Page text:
From the improved spectroscopic constants determined in the present work, two collections of rest frequencies were produced for each isomer, and are accessible at CDMS3 (Müller et al. 2005; Endres et al. 2016); the <X>allylimine.cat catalogue list of pure rotational transitions extends up to 300 GHz, whereas the hfs_<X>allylimine.cat catalogue is limited to the 3 mm band (ν < 120 GHz), but contains all hyperfine components. The symbol <X> in the file names reads as <Ta-> or <Ts-> for the corresponding isomers. The catalogues were generated with the SPCAT routine (Pickett 1991) and their format matches that of the CDMS and JPL (Pickett et al. 1998) catalogues, thus allowing their straightforward use in astronomic line-analysis tools, such as MADCUBA (Martín et al. 2019), CASSIS (Vastel et al. 2015) and MADEX (Cernicharo, J. 2012).

A selection of rotational (Qrot), hyperfine (QHFS), and vibrational (Qvib) partition functions for Ta- and Ts-allylimine is given in Table 3. The values were computed for the 3–1000 K temperature interval and were obtained by direct summation over the rotational or hyperfine levels, whose energies have been accurately determined from the spectral analysis. The vibrational partition functions Qvib were computed using harmonic frequencies at the CCSD(T)/CBS+CV level, which were obtained as explained in Appendix A.

thumbnail Fig. 2

Portions of the experimental spectrum (in black) showing both a- and b-type spectral features (blue lines for Ts-allylimine and red lines for Ta-allylimine). Intensity is in arbitrary units.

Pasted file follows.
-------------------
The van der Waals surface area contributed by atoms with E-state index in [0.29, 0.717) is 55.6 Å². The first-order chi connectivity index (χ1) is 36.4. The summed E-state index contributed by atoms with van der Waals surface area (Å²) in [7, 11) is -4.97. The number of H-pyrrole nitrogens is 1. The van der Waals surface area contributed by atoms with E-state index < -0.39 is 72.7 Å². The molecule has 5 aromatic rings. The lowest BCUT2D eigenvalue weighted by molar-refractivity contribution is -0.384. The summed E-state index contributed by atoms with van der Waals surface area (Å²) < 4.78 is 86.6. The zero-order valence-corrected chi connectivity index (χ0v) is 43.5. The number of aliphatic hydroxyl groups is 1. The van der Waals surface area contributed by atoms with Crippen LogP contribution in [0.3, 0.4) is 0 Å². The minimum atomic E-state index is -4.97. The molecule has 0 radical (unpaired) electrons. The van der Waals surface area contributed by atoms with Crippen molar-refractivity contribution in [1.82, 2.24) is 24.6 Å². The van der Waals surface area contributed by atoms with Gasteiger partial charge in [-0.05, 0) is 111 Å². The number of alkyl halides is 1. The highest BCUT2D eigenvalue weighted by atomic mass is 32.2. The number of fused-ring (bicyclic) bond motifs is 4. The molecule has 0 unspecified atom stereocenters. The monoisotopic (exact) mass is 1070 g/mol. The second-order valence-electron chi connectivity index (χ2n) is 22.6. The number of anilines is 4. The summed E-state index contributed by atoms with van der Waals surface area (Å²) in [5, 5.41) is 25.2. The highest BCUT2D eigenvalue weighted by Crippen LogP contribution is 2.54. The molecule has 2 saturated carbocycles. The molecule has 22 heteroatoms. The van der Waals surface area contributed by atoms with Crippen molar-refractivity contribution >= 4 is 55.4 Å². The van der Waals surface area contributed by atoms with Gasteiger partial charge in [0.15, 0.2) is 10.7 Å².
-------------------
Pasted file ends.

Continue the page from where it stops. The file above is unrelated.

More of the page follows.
thumbnail Fig. 3

Recordings of two b-type transitions of Ta-allylamine. The nitrogen quadrupole coupling splitting is evident (each hyperfine component has a F’ – F label). Left panel: Jka,ka 171,16 ← 170,17; right panel: Jka,ka = 42,2 ← 51,5.

Table 2

Spectroscopic constants determined for the Ta and Ts isomers of allylimine.

Table 3

Partition function values and abundance ratios at different temperatures for allylimine isomers.

5 Interstellar search towards the G+0.693 molecular cloud

We searched for the Ta and Ts allylimine isomers towards the G+0.693 molecular cloud, which is located in the SgrB2 N complex of the CMZ of our Galaxy. This region is thought to be affected by a cloud-cloud collision (Zeng et al. 2020) that produced large-scale shocks that sputtered the interstellar dust grains, thus releasing into the gas phase multiple molecules formed on the dust surfaces. This explains the extremely rich chemistry of G+0.693, where many complex organic molecules have been detected.